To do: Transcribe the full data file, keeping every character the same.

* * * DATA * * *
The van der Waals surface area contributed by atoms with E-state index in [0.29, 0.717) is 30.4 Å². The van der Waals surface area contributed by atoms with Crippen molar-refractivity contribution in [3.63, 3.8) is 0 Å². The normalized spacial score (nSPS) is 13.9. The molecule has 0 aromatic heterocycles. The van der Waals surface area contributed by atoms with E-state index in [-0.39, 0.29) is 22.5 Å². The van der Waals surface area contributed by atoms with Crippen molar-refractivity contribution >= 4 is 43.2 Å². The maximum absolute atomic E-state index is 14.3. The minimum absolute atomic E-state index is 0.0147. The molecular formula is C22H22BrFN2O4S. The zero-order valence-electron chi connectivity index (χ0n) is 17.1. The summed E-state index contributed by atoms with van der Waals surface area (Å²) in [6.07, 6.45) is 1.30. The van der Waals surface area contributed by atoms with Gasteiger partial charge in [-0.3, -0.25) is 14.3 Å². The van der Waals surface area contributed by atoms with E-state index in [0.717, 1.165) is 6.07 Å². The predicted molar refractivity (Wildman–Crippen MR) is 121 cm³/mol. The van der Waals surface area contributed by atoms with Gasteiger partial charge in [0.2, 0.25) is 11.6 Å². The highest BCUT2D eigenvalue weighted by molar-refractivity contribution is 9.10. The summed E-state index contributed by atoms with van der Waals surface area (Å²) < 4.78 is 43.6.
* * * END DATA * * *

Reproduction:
The van der Waals surface area contributed by atoms with E-state index in [0.29, 0.717) is 30.4 Å². The van der Waals surface area contributed by atoms with Crippen molar-refractivity contribution in [3.63, 3.8) is 0 Å². The normalized spacial score (nSPS) is 13.9. The molecule has 0 aromatic heterocycles. The van der Waals surface area contributed by atoms with E-state index in [-0.39, 0.29) is 22.5 Å². The van der Waals surface area contributed by atoms with Crippen molar-refractivity contribution >= 4 is 43.2 Å². The maximum absolute atomic E-state index is 14.3. The minimum absolute atomic E-state index is 0.0147. The molecular formula is C22H22BrFN2O4S. The zero-order valence-electron chi connectivity index (χ0n) is 17.1. The summed E-state index contributed by atoms with van der Waals surface area (Å²) in [6.07, 6.45) is 1.30. The van der Waals surface area contributed by atoms with Gasteiger partial charge in [-0.3, -0.25) is 14.3 Å². The van der Waals surface area contributed by atoms with E-state index in [0.717, 1.165) is 6.07 Å². The predicted molar refractivity (Wildman–Crippen MR) is 121 cm³/mol. The van der Waals surface area contributed by atoms with Gasteiger partial charge in [0.2, 0.25) is 11.6 Å². The highest BCUT2D eigenvalue weighted by molar-refractivity contribution is 9.10. The summed E-state index contributed by atoms with van der Waals surface area (Å²) < 4.78 is 43.6.